Words of the Week

Words of the Week - 10/16/20

Some of the words that defined the week ending October 16, 2020

Welcome to The Words of the Week, in which we look over some of the good, the bad, and the semantically imprecise words that tickled your curiosity this past week. Please note that bad is used here in a vague fashion; we do not really think of any words as bad (although sometimes they are a bit unruly).

jack o lantern and several small pumpkins

It's a great day to go buy some candy.


Pinkerton had a big week in lookups, after a private security guard alleged to be connected with the company of this name fatally shot someone at a protest in Denver.

New video shows 'Patriot Muster' Navy vet was shot dead by journalist's Pinkerton security guard after trying to grab his phone to stop him filming confrontation with another protester
— (headline) Daily Mail (London, Eng.), 15 Oct. 2020

Pinkerton is a detective agency, founded in 1850 by Allan Pinkerton (1819-84), a former deputy sheriff of Cook County, Ill. Originally named the Pinkerton National Detective Agency, the Pinkertons started off specializing in railway theft cases. They later broadened their purview and engaged in significant anti-labor union activities. Pinkerton also serves as a synonym of private detective.


Extrajudicial was much in the news at the end of the week, after President Trump made comments about the killing of a man by US Marshals.

Despite the word’s appearance, extrajudicial most certainly does not mean “extra judicial.” It has a small range of meanings, including “not forming a valid part of regular legal proceedings,” “delivered without legal authority,” and “done in contravention of due process of law.”


The senate hearings for Amy Coney Barrett, the most recent nomination for the Supreme Court, were responsible for a number of words attracting attention. Among these was virtuous.

Citing one of Barrett’s dissents as a judge, Klobuchar pointed out that Barrett had written, historically, that voting rights were only afforded to “virtuous citizens.” “How would you define the word virtuous?”, Klobuchar asked. “Because it doesn’t appear in the Constitution. I’m just trying to know what that means, because we’re living at a time where a lot of people are having their voting rights taken away from them. So what’s virtuous?”
— Gabe Schneider, minnpost.com, 15 Oct. 2020

What indeed is virtuous? The answer to this depends on one’s point of view, and which of the many possible meanings of the word is intended. It may mean “having or exhibiting virtue," or “morally excellent.” it may also mean “chaste” or “potent.” And if we extend our meanings to obsolete ones, the word may also mean “displaying valor.” Virtuous (and virtue) may be traced to the Latin word vir, meaning “man.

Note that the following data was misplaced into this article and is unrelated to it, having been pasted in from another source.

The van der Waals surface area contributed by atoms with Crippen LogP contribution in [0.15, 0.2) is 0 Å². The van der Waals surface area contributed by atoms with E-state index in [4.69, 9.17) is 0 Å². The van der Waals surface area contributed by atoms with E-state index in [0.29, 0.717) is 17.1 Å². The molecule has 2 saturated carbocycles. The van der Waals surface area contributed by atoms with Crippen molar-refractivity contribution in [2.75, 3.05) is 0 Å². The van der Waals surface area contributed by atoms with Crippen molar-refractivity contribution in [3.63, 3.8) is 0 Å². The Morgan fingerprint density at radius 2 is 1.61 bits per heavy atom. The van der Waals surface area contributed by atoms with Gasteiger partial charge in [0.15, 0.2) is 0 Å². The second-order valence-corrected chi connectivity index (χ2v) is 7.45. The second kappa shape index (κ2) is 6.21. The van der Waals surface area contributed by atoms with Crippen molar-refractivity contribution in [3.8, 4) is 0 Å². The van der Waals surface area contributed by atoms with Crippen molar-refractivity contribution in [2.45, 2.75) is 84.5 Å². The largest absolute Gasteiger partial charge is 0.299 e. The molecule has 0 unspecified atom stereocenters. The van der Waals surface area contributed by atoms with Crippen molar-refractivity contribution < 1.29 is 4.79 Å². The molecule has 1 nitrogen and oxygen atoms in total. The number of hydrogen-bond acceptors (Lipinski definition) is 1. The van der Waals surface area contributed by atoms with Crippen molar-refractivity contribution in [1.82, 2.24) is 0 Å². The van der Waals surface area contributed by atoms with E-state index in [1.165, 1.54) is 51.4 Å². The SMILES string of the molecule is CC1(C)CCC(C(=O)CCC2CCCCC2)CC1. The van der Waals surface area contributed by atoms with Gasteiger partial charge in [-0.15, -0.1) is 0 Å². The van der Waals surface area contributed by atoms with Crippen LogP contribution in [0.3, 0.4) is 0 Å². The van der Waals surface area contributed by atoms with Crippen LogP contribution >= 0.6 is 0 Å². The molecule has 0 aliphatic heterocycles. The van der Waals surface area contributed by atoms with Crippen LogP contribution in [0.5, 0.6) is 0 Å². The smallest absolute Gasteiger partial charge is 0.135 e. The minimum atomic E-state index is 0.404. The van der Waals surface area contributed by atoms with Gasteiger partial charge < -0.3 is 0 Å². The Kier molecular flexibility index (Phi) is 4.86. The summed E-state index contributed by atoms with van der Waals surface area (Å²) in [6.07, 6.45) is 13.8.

Amicus, a shortened form of amicus curiae, also spiked in lookups during Barrett’s testimony.

Barrett said she was unaware of the ties between organizations, including those that file amicus briefs with the Supreme Court in cases that raise politically charged issues.
— Melissa Quinn, CBS News, 15 Oct. 2020

Amicus curiae is defined as “one (such as a professional person or organization) that is not a party to a particular litigation but that is permitted by the court to advise it in respect to some matter of law that directly affects the case in question.” It comes to English straight from New Latin, in which it means “friend of the court.” The plural of amicus (in English) is amici; that of amicus curiae is amici curiae.

'Good old'

Senator Lindsey Graham raised both hackles and eyebrows during the hearings, when he used good old to modify “days of segregation,” a comment he later said was meant sarcastically.

Senator Lindsey Graham, who is fighting off an increasingly steep re-election challenge in South Carolina, drew criticism on Wednesday after he invoked the “good old days of segregation” at the Supreme Court confirmation hearing of Judge Amy Coney Barrett.
— Nicholas Fandos, The New York Times, 15 Oct. 2020

Good old (also found spelled good ol’ and good ole_) is an idiom, and, as you may have guessed from the spelling variants, is an informal one. It is used before a noun to describe a familiar person or thing with affection or approval.

Our Antedating of the Week: 'brass-knuckled'

Our antedating of the week is brass-knuckled, “inclined to or exhibiting aggression, hostility, or combativeness.” Our earliest known use had previously come in 1905, but recent findings show that the word was in use in the 19th century. It exists as an adjective, possibly used with the literal meaning of “wearing brass knuckles,” as far back as 1856, and by 1859 may be found clearly used in a figurative manner.

That the reign of terror which has existed in New Orleans, with its slung-shot bullies and brass-knuckled assassins, for the last eighteen months, has proven injurious to its prosperity, must be evident to every reflecting mind.
Daily Advocate (Baton Rouge, LA), 13 Feb. 1856

To make good sailors keep all brass-knuckled mates at a distance.
Manchester Daily Mirror (Manchester, NH), 28 Oct. 1858

The late election in New York city shows that the Democracy—the genuine hard-fisted, brass-knucked article—in that city belong to Fernando Wood.
Chicago Press and Tribune, 9 Dec. 1859

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